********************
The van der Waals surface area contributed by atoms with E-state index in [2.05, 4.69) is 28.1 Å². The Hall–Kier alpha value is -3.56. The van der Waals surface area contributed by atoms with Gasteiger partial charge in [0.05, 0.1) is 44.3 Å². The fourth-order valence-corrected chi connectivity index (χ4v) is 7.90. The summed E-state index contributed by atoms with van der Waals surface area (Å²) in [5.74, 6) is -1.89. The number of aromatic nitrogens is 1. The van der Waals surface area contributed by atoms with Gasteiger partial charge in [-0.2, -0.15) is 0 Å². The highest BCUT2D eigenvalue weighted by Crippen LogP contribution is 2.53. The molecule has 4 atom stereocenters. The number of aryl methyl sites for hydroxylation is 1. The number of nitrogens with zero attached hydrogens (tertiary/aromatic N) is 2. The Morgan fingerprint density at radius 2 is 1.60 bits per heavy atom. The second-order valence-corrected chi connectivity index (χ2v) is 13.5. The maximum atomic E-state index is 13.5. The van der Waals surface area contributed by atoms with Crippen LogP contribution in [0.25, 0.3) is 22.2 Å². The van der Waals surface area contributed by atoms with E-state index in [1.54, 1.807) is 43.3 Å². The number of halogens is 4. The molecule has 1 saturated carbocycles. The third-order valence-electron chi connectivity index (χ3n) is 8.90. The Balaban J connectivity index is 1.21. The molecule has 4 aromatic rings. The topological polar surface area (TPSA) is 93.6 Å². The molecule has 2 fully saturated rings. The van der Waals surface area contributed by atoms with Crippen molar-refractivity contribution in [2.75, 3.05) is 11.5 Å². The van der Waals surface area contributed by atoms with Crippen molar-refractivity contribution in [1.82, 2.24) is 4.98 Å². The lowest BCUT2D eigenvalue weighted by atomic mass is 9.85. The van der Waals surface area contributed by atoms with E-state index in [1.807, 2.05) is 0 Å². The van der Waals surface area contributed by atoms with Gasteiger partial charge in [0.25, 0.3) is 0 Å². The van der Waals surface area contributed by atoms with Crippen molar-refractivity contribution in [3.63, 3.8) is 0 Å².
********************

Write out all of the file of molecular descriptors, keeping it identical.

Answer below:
The van der Waals surface area contributed by atoms with E-state index in [2.05, 4.69) is 28.1 Å². The Hall–Kier alpha value is -3.56. The van der Waals surface area contributed by atoms with Gasteiger partial charge in [0.05, 0.1) is 44.3 Å². The fourth-order valence-corrected chi connectivity index (χ4v) is 7.90. The summed E-state index contributed by atoms with van der Waals surface area (Å²) in [5.74, 6) is -1.89. The number of aromatic nitrogens is 1. The van der Waals surface area contributed by atoms with Gasteiger partial charge in [-0.2, -0.15) is 0 Å². The highest BCUT2D eigenvalue weighted by Crippen LogP contribution is 2.53. The molecule has 4 atom stereocenters. The number of aryl methyl sites for hydroxylation is 1. The number of nitrogens with zero attached hydrogens (tertiary/aromatic N) is 2. The Morgan fingerprint density at radius 2 is 1.60 bits per heavy atom. The second-order valence-corrected chi connectivity index (χ2v) is 13.5. The maximum atomic E-state index is 13.5. The van der Waals surface area contributed by atoms with Crippen LogP contribution in [0.25, 0.3) is 22.2 Å². The van der Waals surface area contributed by atoms with E-state index in [1.54, 1.807) is 43.3 Å². The number of halogens is 4. The molecule has 1 saturated carbocycles. The third-order valence-electron chi connectivity index (χ3n) is 8.90. The Balaban J connectivity index is 1.21. The molecule has 4 aromatic rings. The topological polar surface area (TPSA) is 93.6 Å². The molecule has 2 fully saturated rings. The van der Waals surface area contributed by atoms with Crippen molar-refractivity contribution in [2.75, 3.05) is 11.5 Å². The van der Waals surface area contributed by atoms with Crippen molar-refractivity contribution in [1.82, 2.24) is 4.98 Å². The lowest BCUT2D eigenvalue weighted by atomic mass is 9.85. The van der Waals surface area contributed by atoms with E-state index in [1.807, 2.05) is 0 Å². The van der Waals surface area contributed by atoms with Gasteiger partial charge in [0.25, 0.3) is 0 Å². The van der Waals surface area contributed by atoms with Crippen molar-refractivity contribution in [3.63, 3.8) is 0 Å².